• The task force can hire genealogists to do the paperwork for you, make tracing lineage free by proposing money for lineage-tracing, and create a state agency or partner with Black-owned genealogy associations to manage the process.

3. Myths about reparations based on lineage

Well-known writer Michael Harriot has been pushing back against lineage-based reparations. In an opinion piece for TheGrio, Harriot went through the “Top 10 reasons why lineage-based reparations is a bad plan.”

Many say Harriot, author of the book “Black AF History: The Unwhitewashed Story of America,” is spreading misinformation that goes against established reparations experts.

According to Harriot, the California reparations proposal excludes actual descendants of enslaved people such as Haitians and free people of color who lived in Louisiana before America purchased it from France. “They are Americans; they are descendants of slaves, but they were not Americans when they were enslaved nor were they enslaved by American citizens,” Harriot pointed out.

Yvette Carnell, co-founder of American Descendants of Slavery (ADOS) has repeatedly said that enslaved people from the Caribbean, for example, can seek reparations from their enslavers. This is something that the Caribbean Reparation Commission is seeking for Caribbean descendants of slaves.

Harriot also insisted that reparations for African Americans “should not be limited to slavery.” In the case of California, which did not participate in the slave trade, reparations are for the legacy and racist policies that were the result of slavery. Even on the federal level, reparations, Darity has stressed, are not just for slavery only but would be for repairing the damage done by slavery and its legacy.

So many points of confusion and distortion. The Cal lineage standard doesn’t use DNA to gauge degree of African ancestry. You must be a descendant of an enslaved or a free black who was in the United States prior to 1900. it’s not perfect, but it’s not what Harriott describes.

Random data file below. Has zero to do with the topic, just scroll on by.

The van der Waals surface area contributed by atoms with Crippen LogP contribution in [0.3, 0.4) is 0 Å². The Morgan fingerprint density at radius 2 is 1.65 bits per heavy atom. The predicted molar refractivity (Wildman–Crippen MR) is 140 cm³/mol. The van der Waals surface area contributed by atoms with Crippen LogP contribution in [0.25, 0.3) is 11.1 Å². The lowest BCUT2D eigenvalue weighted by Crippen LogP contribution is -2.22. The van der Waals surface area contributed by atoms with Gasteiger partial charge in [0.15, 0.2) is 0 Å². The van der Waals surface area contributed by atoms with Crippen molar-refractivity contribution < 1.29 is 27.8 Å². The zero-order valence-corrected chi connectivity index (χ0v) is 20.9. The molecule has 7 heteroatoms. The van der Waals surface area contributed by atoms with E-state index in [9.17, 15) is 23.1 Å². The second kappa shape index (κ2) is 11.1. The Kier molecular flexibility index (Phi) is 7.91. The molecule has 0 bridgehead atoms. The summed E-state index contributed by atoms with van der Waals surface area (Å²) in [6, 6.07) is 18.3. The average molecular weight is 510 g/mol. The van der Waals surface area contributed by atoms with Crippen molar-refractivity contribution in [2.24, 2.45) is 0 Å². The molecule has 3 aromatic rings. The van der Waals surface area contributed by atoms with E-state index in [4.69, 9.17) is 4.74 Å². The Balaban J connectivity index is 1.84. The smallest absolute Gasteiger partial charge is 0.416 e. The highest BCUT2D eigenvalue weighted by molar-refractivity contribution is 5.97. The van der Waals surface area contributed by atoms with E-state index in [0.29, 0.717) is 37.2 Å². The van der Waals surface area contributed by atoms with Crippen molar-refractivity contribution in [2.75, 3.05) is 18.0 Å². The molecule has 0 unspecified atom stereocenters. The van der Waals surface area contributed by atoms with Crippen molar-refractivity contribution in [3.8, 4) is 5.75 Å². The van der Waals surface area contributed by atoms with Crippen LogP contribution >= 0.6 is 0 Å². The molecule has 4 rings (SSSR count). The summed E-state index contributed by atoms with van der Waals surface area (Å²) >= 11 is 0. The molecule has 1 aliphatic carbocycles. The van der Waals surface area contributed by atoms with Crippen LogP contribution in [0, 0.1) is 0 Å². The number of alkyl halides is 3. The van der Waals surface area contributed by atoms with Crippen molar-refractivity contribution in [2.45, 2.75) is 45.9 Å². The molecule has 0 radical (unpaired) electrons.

In response to Harriot’s article, Darity tweeted, “So many points of confusion and distortion. The Cal lineage standard doesn’t use DNA to gauge degree of African ancestry. You must be a descendant of an enslaved or a free black who was in the United States prior to 1900. it’s not perfect, but it’s not what Harriott describes.”

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4. The industry of reparative genealogy

There is an industry of reparative genealogy — the act of researching heritage, connection to slavery, and documenting the history of those our ancestors enslaved.

“While we can’t change history or our ancestors’ actions, we can take responsibility for finding slavery-era family records,” according to Reparations 4 Slavery, an information and research platform. “We can provide them online so that descendants of the enslaved can begin to find their ancestors. Repatriation of these records is not just symbolic – engaging in this form of repair connects the present to the past, and the living with those who came before them.”

5. Government resources available

There are federal records available to help identify former enslaved people and slave holders, such as the National Archives and records from the National Archives and Records Administration.

Tracing can be challenging. Researching African-American ancestors who lived before the American Civil War (1861–1865) poses unique challenges, the agency noted on its website. Enslaved individuals rarely had surnames and created few records themselves.

Also, Southern states lost records during the Civil War and in courthouse fires, and often didn’t start documenting births, marriages, or deaths until after 1900.

The National Archives and Records Administration suggests investigating all types of records — federal, state, county, local, church, newspapers. It features a wide variety of records that may help African Americans identify slave holders and ancestors who were enslaved before 1865.

Photo: Motapa of Houston, Texas, demonstrates for reparations for slavery on the National Mall in Washington, D.C., Aug. 17, 2002. (AP Photo/Rick Bowmer)